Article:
Advertisement

Generic Construction of GUC Secure Commitment in the KRK Model

  • Itsuki Suzuki
  • Maki Yoshida
  • Toru Fujiwara
Part of the Lecture Notes in Computer Science book series (LNCS, volume 7631)

Abstract

This paper proposes a generic construction of GUC secure commitment against static corruptions in the KRK (Key Registration with Knowledge) model. The GUC security is a generalized version of universally composable security which deals with global setup used by arbitrary many protocols at the same time. The proposed construction is the first GUC secure protocol in which the commit phase is non-interactive (whereas the reveal phase is interactive). Thus, the proposed construction is suitable for applications where many values are committed to a few receivers within a short time period. The proposed construction uses simple tools, a public key encryption (PKE) scheme, a Sigma protocol, a non-interactive authenticated key exchange (NI-AKE) scheme, a message authentication code (MAC), for which efficient constructions have been presented. For the sake of simplicity of the proposed construction, which uses GUC secure authenticated communication (constructed from MAC and NI-AKE), we have not achieve full adaptive security because GUC secure authenticated communication in the KRK model is impossible.

Keywords

Commitment GUC security KRK Static adversary 

Preview

Unable to display preview. Download preview PDF.

Unable to display preview. Download preview PDF.

References

  1. 1.
    Abe, M., Gennaro, R., Kurosawa, K.: Tag-KEM/DEM: A New Framework for Hybrid Encryption. J. Cryptology 21(1), 97–130 (2008)MathSciNetzbMATHCrossRefGoogle Scholar
  2. 2.
    Camenisch, J.L., Shoup, V.: Practical Verifiable Encryption and Decryption of Discrete Logarithms. In: Boneh, D. (ed.) CRYPTO 2003. LNCS, vol. 2729, pp. 126–144. Springer, Heidelberg (2003)CrossRefGoogle Scholar
  3. 3.
    Canetti, R.: Universally Composable Security: A New Paradigm for Cryptographic Protocols. IACR Cryptology ePrint Archive, Report 2000/067 (2000)Google Scholar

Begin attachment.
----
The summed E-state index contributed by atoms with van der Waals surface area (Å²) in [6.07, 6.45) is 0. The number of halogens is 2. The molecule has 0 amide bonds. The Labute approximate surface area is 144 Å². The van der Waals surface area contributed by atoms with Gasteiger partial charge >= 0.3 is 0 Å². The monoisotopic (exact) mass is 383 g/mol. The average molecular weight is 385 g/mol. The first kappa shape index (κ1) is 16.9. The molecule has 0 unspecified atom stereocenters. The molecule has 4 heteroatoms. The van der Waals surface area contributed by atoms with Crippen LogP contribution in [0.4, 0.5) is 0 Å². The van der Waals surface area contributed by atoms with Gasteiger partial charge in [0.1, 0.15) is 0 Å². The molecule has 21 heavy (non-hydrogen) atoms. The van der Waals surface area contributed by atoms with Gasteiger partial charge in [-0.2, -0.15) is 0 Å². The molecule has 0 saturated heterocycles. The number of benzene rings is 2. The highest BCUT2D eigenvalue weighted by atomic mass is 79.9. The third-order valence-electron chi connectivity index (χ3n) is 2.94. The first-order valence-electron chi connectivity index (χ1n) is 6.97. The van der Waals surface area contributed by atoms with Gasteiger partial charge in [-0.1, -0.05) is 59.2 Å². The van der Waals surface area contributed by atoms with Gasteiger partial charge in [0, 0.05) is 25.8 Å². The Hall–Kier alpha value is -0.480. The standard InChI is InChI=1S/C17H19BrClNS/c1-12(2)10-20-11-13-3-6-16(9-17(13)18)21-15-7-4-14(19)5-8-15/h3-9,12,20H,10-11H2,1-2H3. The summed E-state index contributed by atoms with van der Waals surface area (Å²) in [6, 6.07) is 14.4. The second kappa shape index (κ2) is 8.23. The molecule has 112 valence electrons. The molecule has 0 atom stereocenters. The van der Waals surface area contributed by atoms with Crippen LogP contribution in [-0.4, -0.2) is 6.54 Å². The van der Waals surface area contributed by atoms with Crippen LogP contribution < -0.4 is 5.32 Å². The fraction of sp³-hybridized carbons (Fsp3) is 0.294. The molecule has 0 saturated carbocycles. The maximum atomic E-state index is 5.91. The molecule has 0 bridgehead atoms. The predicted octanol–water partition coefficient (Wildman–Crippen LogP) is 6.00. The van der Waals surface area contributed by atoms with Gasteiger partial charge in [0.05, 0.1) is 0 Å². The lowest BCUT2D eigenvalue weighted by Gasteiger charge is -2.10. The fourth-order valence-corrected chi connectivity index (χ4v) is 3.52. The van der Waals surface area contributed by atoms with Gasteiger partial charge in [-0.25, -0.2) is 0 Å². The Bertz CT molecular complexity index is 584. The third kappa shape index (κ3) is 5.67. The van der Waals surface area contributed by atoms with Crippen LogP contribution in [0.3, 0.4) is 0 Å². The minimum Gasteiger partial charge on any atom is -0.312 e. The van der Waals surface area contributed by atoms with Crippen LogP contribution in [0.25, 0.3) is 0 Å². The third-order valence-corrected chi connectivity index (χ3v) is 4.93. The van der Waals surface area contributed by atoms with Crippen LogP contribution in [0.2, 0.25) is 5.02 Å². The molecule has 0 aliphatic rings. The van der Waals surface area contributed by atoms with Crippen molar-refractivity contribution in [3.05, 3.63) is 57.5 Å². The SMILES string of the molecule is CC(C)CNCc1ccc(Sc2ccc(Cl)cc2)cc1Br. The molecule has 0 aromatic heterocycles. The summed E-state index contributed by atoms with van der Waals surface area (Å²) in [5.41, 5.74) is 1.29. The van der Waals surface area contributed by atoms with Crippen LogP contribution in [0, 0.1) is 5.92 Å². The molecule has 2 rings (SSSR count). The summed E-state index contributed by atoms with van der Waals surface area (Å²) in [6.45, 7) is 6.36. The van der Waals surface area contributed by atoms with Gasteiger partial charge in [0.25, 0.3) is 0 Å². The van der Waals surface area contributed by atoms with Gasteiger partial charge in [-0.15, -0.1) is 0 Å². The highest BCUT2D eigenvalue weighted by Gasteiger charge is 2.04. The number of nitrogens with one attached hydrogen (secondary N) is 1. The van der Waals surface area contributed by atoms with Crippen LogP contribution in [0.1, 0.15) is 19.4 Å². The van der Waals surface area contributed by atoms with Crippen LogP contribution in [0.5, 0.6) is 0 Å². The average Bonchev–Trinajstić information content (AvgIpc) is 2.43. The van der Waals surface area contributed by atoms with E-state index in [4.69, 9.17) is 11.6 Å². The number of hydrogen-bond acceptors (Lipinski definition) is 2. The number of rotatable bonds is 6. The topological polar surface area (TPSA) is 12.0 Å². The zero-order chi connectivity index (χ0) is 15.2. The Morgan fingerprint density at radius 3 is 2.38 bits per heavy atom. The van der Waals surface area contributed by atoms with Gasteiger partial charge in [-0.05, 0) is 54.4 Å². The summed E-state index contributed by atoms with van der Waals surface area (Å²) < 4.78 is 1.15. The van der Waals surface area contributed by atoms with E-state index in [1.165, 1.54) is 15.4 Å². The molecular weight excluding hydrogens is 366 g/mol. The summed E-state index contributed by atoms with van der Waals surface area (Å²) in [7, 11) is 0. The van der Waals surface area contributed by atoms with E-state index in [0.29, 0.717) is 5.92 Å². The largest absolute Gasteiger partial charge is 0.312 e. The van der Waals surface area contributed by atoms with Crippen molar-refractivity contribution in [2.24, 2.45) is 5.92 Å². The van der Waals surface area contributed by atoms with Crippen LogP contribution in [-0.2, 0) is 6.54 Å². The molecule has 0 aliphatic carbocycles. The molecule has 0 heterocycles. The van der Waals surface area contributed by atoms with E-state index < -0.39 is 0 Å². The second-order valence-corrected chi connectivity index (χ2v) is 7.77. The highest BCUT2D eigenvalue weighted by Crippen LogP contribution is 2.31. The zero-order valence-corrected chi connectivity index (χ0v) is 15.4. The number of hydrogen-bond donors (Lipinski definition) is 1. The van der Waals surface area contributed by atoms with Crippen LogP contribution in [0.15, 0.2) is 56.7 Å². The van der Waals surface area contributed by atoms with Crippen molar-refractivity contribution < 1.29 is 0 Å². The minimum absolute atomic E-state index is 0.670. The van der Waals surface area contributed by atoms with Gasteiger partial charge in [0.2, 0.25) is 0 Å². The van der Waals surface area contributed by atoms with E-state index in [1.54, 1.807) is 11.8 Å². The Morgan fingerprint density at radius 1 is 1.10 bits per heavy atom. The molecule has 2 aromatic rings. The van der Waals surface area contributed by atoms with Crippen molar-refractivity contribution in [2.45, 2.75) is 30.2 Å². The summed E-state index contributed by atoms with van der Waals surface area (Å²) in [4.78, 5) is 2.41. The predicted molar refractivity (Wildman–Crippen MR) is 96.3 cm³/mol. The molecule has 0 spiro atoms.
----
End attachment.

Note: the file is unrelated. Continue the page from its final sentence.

4. 4.
    Canetti, R., Fischlin, M.: Universally Composable Commitments. In: Kilian, J. (ed.) CRYPTO 2001. LNCS, vol. 2139, pp. 19–40. Springer, Heidelberg (2001)CrossRefGoogle Scholar
  5. 5.
    Canetti, R., Lindell, Y., Ostrovsky, R., Sahai, A.: Universally Composable Two-party and Multi-party Secure Computation. In: STOC 2002, pp. 494–503 (2002)Google Scholar
  6. 6.
    Canetti, R., Dodis, Y., Pass, R., Walfish, S.: Universally Composable Security with Global Setup. In: Vadhan, S.P. (ed.) TCC 2007. LNCS, vol. 4392, pp. 61–85. Springer, Heidelberg (2007)CrossRefGoogle Scholar
  7. 7.
    Cramer, R., Shoup, V.: A Practical Public Key Cryptosystem Provably Secure against Adaptive Chosen Ciphertext Attack. In: Krawczyk, H. (ed.) CRYPTO 1998. LNCS, vol. 1462, pp. 13–25. Springer, Heidelberg (1998)Google Scholar
  8. 8.
    Damgard, I., Groth, J.: Non-interactive and Reusable Non-Malleable Commitment Schemes. In: STOC 2003, pp. 426–437 (2003)Google Scholar
  9. 9.
    Diffie, W., Hellman, M.E.: New Directions in Cryptography. IEEE Trans. on Information Theory IT-22(6), 644–654 (1976)MathSciNetCrossRefGoogle Scholar
  10. 10.
    Dodis, Y., Katz, J., Smith, A., Walfish, S.: Composability and On-Line Deniability of Authentication. In: Reingold, O. (ed.) TCC 2009. LNCS, vol. 5444, pp. 146–162. Springer, Heidelberg (2009); The full version is [17]CrossRefGoogle Scholar
  11. 11.
    Damgård, I.B., Nielsen, J.B.: Perfect Hiding and Perfect Binding Universally Composable Commitment Schemes with Constant Expansion Factor. In: Yung, M. (ed.) CRYPTO 2002. LNCS, vol. 2442, pp. 581–596. Springer, Heidelberg (2002)CrossRefGoogle Scholar
  12. 12.
    Dodis, Y., Shoup, V., Walfish, S.: Efficient Constructions of Composable Commitments and Zero-Knowledge Proofs. In: Wagner, D. (ed.) CRYPTO 2008. LNCS, vol. 5157, pp. 515–535. Springer, Heidelberg (2008)Google Scholar
  13. 13.
    Fischlin, M., Libert, B., Manulis, M.: Non-interactive and Re-usable Universally Composable String Commitments with Adaptive Security. In: Lee, D.H., Wang, X. (eds.) ASIACRYPT 2011. LNCS, vol. 7073, pp. 468–485. Springer, Heidelberg (2011)CrossRefGoogle Scholar
  14. 14.
    Lindell, Y.: Highly-Efficient Universally-Composable Commitments Based on the DDH Assumption. In: Paterson, K.G. (ed.) EUROCRYPT 2011. LNCS, vol. 6632, pp. 446–466. Springer, Heidelberg (2011)CrossRefGoogle Scholar
  15. 15.
    Nishimaki, R., Fujisaki, E., Tanaka, K.: Efficient Non-interactive Universally Composable String-Commitment Schemes. In: Pieprzyk, J., Zhang, F. (eds.) ProvSec 2009. LNCS, vol. 5848, pp. 3–18. Springer, Heidelberg (2009)CrossRefGoogle Scholar
  16. 16.
    Peikert, C., Vaikuntanathan, V., Waters, B.: A Framework for Efficient and Composable Oblivious Transfer. In: Wagner, D. (ed.) CRYPTO 2008. LNCS, vol. 5157, pp. 554–571. Springer, Heidelberg (2008)Google Scholar
  17. 17.
    Walfish, S.: Enhanced Security Models for Network Protocols. Ph.D. thesis, New York University (2007)Google Scholar

Copyright information

© Springer-Verlag Berlin Heidelberg 2012

Authors and Affiliations

  • Itsuki Suzuki
    • 1
  • Maki Yoshida
    • 1
  • Toru Fujiwara
    • 1
  1. 1.Graduate School of Information Science and TechnologyOsaka UniversitySuitaJapan

Personalised recommendations